Custody cases crossing international borders are not as uncommon as one might think, with parental abductions being more common than abductions by strangers. International custody cases create a unique and challenging set of conditions for parents and governments alike.
In 1980 The Hague Conference on Private International Law recognized international custody abductions as a problem requiring a worldwide initiative to aid as a solution. Currently, the United States is partners with 73 other countries under The Hague Convention. The goal of The Hague Convention is to protect children from wrongful removal and ensure their prompt return to their home country.
The U.S State Department has estimated that between 2008 and 2013, over 8,000 American children were abducted by a parent. However, only half of the children who are abducted to countries participating in the international treaty are returned to the United States, and children who are abducted to non-participating countries are rarely returned.
International custody cases bring forth many challenges, including diplomatic pressures for trade, foreign aid, and public perception make negotiating child abductions a delicate situation which some governments will shy away from. U.S Representative Chris Smith (R-New Jersey) has been working diligently to reform the way the United States deals with international custody cases. Smith helped bring about the return of Sean Goldman to his father in late 2009, after his 2004 abduction to Brazil by his mother.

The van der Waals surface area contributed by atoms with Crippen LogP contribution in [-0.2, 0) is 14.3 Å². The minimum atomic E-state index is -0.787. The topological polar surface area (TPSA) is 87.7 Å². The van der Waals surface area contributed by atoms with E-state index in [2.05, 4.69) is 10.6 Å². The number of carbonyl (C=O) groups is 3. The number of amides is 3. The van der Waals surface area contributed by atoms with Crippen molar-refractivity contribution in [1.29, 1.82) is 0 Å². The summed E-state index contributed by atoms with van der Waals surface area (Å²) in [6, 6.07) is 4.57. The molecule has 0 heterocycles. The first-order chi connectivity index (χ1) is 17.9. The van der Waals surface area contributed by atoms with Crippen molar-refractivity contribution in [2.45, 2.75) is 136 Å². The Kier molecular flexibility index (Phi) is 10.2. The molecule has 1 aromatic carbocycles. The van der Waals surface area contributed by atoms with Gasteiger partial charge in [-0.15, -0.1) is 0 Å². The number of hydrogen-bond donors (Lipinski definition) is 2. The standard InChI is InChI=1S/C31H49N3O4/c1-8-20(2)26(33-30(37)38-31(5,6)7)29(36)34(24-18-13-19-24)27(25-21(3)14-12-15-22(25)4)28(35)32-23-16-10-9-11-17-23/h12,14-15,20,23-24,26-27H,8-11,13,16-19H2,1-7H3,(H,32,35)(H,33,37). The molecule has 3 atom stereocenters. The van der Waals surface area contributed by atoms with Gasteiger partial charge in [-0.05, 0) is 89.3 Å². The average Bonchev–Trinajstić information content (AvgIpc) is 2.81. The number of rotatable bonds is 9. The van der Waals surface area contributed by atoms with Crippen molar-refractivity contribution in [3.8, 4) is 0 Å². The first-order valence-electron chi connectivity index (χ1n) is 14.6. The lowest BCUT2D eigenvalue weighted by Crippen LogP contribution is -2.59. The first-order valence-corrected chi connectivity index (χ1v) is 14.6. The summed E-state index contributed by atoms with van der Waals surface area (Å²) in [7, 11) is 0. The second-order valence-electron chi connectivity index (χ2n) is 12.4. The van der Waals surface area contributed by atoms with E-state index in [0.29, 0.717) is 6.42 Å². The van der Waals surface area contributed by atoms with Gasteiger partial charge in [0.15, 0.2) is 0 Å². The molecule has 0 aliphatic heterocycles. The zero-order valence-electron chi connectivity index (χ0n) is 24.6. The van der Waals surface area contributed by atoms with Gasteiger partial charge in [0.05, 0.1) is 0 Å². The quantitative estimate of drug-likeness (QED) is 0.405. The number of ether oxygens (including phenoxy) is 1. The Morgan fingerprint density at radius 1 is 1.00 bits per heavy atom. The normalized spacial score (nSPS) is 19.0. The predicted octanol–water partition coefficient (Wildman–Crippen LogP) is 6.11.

In July 2014, the U.S Congress approved Smith’s bill aimed at preventing international parental child abductions. The legislation was signed into effect by President Obama and requires a yearly report by the U.S State Department listing the countries where parental abduction occurred the prior year. The aim of the bill is to shame the countries into action. The legislation also sets up a schedule of actions (private, unofficial complaint up to potential economic sanctions) and puts pressure on the State Department and Congress to act when cases of parental abduction arise.
Anyone finding themselves in an international child custody dispute should seek the services of a Fellow in the International Academy of Matrimonial Lawyers. In order to become a Fellow of the AAML, attorneys must meet strict membership criteria demonstrating active interest and competency in matrimonial law. AAML Fellows are highly skilled negotiators and litigators who represent individuals in all facets of family law and are recognized by both the bench and bar as leading practitioners in the field of family law.
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Partner at John F. Schutz, P.L.
Representing clients exclusively in family law cases for the past 24 years, Mr. Schutz is widely regarded as a marital and family law expert. He is Board Certified in marital and family law by The Florida Bar. As a Fellow of the American Academy of Matrimonial Lawyers (AAML), Mr. Schutz is committed to elevating the standards and improving the practice of family law.
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